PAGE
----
Why Disney is unlikely to buy Twitter

Twitter Chief Executive Jack Dorsey in 2015.The company has an image problem that would not seem to jibe with Disney’s squeaky-clean reputation.
Twitter Chief Executive Jack Dorsey in 2015.The company has an image problem that would not seem to jibe with Disney’s squeaky-clean reputation.
(Richard Drew / Associated Press)

One is an entertainment giant famous for exacting tight control over its content.

The other is a tech firm whose commitment to free speech has earned it a reputation as a hub for news and a haven for online harassment.

Together, they make for a brow-raising pairing. But stranger things have happened in the land of acquisitions than the chatter surrounding Walt Disney Co. and Twitter Inc.

Bloomberg first reported Monday that Disney is considering bidding on Twitter, joining a growing list of potential suitors said to include Salesforce Inc., Microsoft Corp. and Google Inc.


While Twitter has long been discussed as an acquisition target for other tech firms, Burbank-based Disney stands out because it is the only media company rumored to be eyeing the social network. At first blush, any interest Disney might have in Twitter isn’t outlandish: it has deep enough pockets to acquire the $20-billion company and incentive to snap up a digital distribution channel.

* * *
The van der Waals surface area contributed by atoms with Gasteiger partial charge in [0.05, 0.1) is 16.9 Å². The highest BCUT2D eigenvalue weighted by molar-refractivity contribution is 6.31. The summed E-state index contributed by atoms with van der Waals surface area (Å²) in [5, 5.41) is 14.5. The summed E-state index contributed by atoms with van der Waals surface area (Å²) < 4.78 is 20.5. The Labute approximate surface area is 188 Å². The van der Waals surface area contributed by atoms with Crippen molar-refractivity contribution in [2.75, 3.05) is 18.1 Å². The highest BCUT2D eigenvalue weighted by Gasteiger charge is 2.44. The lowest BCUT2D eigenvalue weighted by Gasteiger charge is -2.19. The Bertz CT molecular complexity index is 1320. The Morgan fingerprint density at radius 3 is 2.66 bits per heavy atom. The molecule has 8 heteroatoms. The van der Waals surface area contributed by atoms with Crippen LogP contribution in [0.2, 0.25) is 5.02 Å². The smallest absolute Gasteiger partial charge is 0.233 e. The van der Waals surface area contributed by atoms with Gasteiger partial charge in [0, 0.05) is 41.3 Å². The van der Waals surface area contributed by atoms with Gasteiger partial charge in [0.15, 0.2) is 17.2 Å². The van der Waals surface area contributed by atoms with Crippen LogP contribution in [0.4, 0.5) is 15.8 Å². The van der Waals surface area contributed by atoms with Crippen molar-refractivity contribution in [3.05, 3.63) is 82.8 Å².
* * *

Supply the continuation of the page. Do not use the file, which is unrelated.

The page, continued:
As more and more people abandon costly cable TV subscriptions and instead choose to consume entertainment from online streams and mobile devices, companies such as Disney — whose vast media empire includes prominent television networks ABC and ESPN — are scrambling to secure their digital futures. Buying Twitter, which is based in San Francisco, could give Disney a strong distribution platform for video content.

But analysts were deeply skeptical of such a deal, citing strategic, economic and philosophical reasons.

“It is unlikely,” said analyst Laura Martin, who covers Disney for Needham & Co. “I think the traditional Disney shareholder would be really unsupportive of this acquisition.”

Neither Disney nor Twitter responded to requests for comment.

Under Chief Executive Robert Iger, Disney has expanded greatly over the last decade by buying top-tier content companies Pixar Animation Studios, Marvel Entertainment and Lucasfilm for a total of about $15.5 billion. The deals — which gave Disney a trove of new intellectual property including characters such as Darth Vader and franchises such as “The Avengers” — are widely seen as major successes.

With a market capitalization of about $20 billion, Twitter could be a more expensive acquisition target than those three companies combined. Once acquired, Disney would also have an unprofitable company on its hands: Twitter lost $107 million in the fiscal second quarter that ended June 30.